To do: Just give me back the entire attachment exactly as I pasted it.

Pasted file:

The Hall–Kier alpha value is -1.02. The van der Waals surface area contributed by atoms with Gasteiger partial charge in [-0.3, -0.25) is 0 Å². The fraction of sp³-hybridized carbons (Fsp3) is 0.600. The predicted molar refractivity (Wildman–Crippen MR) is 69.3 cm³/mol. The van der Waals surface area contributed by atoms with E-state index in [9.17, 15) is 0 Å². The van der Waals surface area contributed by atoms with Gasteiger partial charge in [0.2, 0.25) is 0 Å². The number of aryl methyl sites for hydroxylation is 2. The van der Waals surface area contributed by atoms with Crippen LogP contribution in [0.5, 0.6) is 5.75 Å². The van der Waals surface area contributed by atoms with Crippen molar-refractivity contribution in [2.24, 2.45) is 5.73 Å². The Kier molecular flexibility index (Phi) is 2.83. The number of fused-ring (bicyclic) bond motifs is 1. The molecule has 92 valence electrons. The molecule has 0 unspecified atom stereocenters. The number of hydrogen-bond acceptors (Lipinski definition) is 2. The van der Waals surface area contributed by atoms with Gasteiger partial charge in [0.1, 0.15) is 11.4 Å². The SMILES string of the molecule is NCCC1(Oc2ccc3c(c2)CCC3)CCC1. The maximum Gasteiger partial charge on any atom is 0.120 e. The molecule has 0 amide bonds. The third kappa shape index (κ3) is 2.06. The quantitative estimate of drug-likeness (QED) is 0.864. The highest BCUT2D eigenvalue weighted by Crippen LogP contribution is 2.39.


The Hall–Kier alpha value is -1.02. The van der Waals surface area contributed by atoms with Gasteiger partial charge in [-0.3, -0.25) is 0 Å². The fraction of sp³-hybridized carbons (Fsp3) is 0.600. The predicted molar refractivity (Wildman–Crippen MR) is 69.3 cm³/mol. The van der Waals surface area contributed by atoms with E-state index in [9.17, 15) is 0 Å². The van der Waals surface area contributed by atoms with Gasteiger partial charge in [0.2, 0.25) is 0 Å². The number of aryl methyl sites for hydroxylation is 2. The van der Waals surface area contributed by atoms with Crippen LogP contribution in [0.5, 0.6) is 5.75 Å². The van der Waals surface area contributed by atoms with Crippen molar-refractivity contribution in [2.24, 2.45) is 5.73 Å². The Kier molecular flexibility index (Phi) is 2.83. The number of fused-ring (bicyclic) bond motifs is 1. The molecule has 92 valence electrons. The molecule has 0 unspecified atom stereocenters. The number of hydrogen-bond acceptors (Lipinski definition) is 2. The van der Waals surface area contributed by atoms with Gasteiger partial charge in [0.1, 0.15) is 11.4 Å². The SMILES string of the molecule is NCCC1(Oc2ccc3c(c2)CCC3)CCC1. The maximum Gasteiger partial charge on any atom is 0.120 e. The molecule has 0 amide bonds. The third kappa shape index (κ3) is 2.06. The quantitative estimate of drug-likeness (QED) is 0.864. The highest BCUT2D eigenvalue weighted by Crippen LogP contribution is 2.39.